Conceptually, therefore, the enslaved West Africans always knew that they were free to enjoy certain rights based on traditional West African slavery.18 Within this construct, which emphasized the significance of African continuities, they were "always free."19 In this sense, free implied a right to personal status and individuality based on the West African slave mode of production, an understanding which the Atlantic World system of "chattel slavery" attempted to deny them.
The sugar plantation was, ultimately, an economic concern. As such, economically based long-term resistance directly and continuously affected the planter. Resistance did not always mean running away or revolt. Resistance, for the greater mass of enslaved people, meant carving out free spaces with or without the masters consent. For the greater mass of enslaved people, this meant obtaining time, for example through slave gardens or by feigning sickness. For the elite slaves, more elaborate methods for securing "free" time were pursued. By refocusing our analysis of the elite from a discussion on "accommodation" and "resistance" to interaction in terms of a power discourse with management, this paper also introduces the underlying principle by which enslaved people manipulated their masters system to achieve their end of freedom even during slavery.20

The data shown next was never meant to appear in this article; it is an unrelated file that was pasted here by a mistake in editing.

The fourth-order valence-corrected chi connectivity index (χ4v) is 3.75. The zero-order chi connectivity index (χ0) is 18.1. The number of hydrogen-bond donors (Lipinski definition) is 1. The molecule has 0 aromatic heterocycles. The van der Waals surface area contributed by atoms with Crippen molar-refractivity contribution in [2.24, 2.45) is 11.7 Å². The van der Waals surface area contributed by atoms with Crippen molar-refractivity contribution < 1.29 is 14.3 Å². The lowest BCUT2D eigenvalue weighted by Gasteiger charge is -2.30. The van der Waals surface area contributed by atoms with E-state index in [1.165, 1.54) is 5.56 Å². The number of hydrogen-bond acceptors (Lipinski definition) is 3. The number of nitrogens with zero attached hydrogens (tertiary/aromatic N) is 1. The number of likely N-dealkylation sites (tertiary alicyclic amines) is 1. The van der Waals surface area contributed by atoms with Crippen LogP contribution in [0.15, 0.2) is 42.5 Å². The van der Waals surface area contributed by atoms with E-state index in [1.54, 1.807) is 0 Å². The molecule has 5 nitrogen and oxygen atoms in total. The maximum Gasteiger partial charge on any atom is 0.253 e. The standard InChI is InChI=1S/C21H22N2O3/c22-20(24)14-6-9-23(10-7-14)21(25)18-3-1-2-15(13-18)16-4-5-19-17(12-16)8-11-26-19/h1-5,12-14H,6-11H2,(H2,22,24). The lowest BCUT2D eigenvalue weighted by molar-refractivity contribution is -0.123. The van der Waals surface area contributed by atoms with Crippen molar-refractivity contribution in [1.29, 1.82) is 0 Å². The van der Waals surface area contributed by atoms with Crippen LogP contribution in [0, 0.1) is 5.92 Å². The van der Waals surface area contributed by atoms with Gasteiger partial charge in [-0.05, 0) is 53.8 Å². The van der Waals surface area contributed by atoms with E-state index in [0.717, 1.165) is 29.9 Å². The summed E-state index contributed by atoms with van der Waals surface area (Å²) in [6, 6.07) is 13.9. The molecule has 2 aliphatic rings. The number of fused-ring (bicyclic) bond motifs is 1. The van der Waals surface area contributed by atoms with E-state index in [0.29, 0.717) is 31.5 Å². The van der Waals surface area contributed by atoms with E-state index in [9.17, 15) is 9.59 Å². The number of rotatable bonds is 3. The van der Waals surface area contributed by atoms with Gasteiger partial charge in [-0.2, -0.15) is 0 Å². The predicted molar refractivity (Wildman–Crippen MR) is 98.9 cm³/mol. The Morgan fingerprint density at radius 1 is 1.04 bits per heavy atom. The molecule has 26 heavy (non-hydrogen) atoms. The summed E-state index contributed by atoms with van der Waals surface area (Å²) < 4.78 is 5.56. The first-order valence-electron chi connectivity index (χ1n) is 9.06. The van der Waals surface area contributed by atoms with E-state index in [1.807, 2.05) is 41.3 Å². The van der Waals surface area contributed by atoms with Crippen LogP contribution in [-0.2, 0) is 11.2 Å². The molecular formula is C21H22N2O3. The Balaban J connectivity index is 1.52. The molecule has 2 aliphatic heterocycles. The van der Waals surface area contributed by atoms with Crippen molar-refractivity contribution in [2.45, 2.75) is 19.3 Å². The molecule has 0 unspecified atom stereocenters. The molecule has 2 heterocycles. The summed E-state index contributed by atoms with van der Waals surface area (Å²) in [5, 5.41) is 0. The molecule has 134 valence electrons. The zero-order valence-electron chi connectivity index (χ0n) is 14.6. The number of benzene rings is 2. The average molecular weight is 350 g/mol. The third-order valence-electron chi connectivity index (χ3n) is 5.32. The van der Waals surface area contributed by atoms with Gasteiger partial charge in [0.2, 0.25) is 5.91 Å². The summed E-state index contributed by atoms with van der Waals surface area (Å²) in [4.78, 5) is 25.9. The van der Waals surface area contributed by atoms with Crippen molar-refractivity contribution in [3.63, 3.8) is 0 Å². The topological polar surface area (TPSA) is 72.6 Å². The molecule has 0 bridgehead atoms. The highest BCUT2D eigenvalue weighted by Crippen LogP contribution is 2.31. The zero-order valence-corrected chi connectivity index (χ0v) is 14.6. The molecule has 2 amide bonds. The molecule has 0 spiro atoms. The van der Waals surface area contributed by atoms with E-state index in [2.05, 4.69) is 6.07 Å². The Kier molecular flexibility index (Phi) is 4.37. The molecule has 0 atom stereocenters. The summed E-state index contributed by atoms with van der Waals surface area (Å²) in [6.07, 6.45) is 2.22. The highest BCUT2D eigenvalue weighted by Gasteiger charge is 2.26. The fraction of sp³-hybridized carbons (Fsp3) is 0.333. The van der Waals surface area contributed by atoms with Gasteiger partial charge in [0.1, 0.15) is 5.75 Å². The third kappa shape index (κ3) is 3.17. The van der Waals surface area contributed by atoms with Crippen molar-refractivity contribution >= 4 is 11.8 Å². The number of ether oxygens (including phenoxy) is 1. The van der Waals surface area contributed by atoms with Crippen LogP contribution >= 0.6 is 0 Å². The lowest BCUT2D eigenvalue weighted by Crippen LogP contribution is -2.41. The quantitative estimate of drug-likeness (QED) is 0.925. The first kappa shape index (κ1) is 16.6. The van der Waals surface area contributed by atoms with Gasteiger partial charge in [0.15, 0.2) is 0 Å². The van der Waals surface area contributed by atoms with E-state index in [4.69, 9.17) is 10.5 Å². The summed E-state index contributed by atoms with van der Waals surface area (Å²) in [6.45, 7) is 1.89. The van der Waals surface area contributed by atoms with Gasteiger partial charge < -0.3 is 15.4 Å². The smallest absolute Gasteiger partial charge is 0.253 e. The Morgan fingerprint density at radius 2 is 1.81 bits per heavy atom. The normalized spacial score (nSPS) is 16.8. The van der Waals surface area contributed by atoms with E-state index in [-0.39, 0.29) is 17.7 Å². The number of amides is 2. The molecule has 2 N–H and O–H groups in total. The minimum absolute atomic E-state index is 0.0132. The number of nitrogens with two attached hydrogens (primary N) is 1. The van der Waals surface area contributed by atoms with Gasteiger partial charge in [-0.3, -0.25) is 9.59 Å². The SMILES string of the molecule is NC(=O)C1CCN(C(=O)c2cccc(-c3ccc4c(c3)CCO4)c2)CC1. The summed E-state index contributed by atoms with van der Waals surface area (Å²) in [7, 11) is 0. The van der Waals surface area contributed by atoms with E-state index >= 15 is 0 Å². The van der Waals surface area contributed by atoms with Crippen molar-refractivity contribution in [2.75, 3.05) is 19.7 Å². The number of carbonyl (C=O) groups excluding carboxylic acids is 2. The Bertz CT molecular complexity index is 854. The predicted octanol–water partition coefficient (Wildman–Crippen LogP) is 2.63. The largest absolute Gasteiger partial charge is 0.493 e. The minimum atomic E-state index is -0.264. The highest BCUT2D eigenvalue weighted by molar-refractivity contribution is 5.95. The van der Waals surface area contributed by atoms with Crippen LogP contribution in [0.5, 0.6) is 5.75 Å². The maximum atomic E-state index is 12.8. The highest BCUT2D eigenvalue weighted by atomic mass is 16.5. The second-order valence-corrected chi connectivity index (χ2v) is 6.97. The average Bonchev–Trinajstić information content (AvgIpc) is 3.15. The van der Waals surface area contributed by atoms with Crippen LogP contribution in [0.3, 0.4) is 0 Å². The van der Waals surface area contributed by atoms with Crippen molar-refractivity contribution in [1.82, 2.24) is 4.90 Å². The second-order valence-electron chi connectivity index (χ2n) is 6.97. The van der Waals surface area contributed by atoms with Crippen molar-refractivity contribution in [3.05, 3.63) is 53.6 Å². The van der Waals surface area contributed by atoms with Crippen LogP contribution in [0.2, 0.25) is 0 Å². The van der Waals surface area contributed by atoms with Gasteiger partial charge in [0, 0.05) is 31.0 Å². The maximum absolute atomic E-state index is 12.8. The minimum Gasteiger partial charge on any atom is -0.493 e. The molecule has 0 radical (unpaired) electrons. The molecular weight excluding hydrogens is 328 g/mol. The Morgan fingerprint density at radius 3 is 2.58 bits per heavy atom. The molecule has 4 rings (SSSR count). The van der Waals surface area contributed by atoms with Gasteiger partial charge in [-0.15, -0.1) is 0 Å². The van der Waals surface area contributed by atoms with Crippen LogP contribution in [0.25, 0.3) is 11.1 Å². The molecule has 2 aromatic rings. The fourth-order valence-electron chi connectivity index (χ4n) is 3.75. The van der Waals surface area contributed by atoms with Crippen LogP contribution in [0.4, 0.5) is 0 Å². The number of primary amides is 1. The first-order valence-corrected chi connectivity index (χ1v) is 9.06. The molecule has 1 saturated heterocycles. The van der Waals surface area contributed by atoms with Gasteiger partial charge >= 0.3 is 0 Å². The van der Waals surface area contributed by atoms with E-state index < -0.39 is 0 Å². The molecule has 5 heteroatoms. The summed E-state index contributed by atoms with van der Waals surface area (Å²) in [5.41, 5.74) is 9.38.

In Jamaica and, in the context of "chattel" slavery, the idea of freedom for the enslaved person meant not only physical removal from the estate but included also the space created by any withdrawal of his labour from the production schedule. As initially advanced, the enslaveds time was demanded by two competing centres. One concerned plantation production; the other concerned self. Any time not spent in production bettered the enslaveds standard of existence while it hampered plantation productivity. As far as plantation management was concerned, therefore, the enslaved's "free time" was synonymous with unproductive time and needed to be curtailed. However, the planters dependence on enslaved labour curtailed the extent to which they could remain inflexible on the matter. The enslaved West African valued his "free" time and struggled to secure it as a customary right.
For enslaved West Africans, free time was necessary for them to recover from the rigours of plantation production. It offered also scope for socialization and personal time to tend their own crops and to attend market.21